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Are there any violin tabulatures for Paganini caprices, Bach and Vivaldi music? Or that is stupid to write tabs for a fretless instrument?

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    I was surprised to find out that tablature for violin exists (and for different positions as well!) bluegrassdaddy.com/hand-and-finger-positions But in the end, it would actually make is harder to understand what is going on in such complex music as you cited. Better to bite the bullet and learn to read sheet music (where fingering and string is often notated as well). – xxfelixxx Jan 22 '18 at 7:48
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Particularly for Paganini, a lot of stuff is played in higher positions where "frets" are very close to one another. Quite a bit of the aiming on fretless instruments relies to some degree on reflexive correction of auditory feedback. That means that it is comparatively more important to have an idea how things are supposed to sound and fit into the harmony than which "fret" they are on.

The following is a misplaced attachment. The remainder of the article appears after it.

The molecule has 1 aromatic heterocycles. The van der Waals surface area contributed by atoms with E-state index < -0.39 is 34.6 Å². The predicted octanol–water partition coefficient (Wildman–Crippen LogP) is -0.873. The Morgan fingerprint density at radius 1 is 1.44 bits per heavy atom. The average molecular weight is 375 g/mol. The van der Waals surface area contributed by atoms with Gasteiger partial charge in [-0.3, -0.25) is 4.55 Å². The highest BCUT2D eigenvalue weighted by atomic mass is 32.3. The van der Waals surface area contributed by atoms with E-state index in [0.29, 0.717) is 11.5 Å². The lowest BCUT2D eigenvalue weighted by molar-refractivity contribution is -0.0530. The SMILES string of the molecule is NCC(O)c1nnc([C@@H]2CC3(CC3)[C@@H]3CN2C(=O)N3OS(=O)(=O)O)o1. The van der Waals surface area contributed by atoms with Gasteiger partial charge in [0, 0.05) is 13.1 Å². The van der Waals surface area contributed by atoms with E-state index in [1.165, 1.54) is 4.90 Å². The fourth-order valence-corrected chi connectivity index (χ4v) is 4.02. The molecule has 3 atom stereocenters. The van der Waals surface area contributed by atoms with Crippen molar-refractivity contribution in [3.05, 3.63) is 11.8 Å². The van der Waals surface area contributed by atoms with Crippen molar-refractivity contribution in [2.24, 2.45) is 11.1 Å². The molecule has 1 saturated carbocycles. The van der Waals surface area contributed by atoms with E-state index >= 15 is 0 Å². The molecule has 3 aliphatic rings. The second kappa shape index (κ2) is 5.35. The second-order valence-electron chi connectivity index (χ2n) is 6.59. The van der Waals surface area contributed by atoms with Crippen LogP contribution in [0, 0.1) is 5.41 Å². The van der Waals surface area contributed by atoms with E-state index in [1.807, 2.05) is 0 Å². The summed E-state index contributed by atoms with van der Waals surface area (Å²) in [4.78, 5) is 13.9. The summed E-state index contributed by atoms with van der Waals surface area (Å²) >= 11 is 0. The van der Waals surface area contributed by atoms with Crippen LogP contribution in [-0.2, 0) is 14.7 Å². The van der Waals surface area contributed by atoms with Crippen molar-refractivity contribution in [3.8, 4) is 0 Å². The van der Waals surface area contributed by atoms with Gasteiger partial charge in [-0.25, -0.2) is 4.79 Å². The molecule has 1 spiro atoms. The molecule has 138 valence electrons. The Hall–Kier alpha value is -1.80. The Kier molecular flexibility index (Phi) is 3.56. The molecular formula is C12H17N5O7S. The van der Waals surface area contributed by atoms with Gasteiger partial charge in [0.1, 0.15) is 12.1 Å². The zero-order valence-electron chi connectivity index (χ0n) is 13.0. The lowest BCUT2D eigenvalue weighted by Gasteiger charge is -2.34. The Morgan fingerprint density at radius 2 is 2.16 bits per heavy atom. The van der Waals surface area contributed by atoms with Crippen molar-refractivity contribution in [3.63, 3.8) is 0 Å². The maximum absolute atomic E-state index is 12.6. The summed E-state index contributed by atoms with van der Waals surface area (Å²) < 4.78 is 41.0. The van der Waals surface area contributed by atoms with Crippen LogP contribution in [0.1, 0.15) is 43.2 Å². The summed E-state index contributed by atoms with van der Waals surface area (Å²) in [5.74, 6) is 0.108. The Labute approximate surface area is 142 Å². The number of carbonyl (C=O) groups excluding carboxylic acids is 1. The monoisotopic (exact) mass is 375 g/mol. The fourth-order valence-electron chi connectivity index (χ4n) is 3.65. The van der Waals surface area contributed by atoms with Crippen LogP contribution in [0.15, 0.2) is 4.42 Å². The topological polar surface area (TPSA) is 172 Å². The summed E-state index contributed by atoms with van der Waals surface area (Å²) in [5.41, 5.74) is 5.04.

Stuff written in violin clef tends to be quite more transparent regarding its harmonic and melodic composition than stuff written in a variety of tablature. So there is a reason for a dearth of literature.

Surprisingly, there are actually lute pieces by Paganini (and Bach anyway, but then Bach was more of a multiinstrumentalist): for those, of course tablature makes some sense and the lute, like the guitar, also has larger distances on the fretboard. The Paganini lute pieces tend to be quite less of vortuosity showoff pieces than the violin ones, too. That helps in making tablature work reasonably for them.

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Surely it can't be the best way to portray music to be played. How would it be done? You could put an overlay with 'fret wires' marked, but it's just as much or little trouble to learn to read the music - of which there is a shedload !

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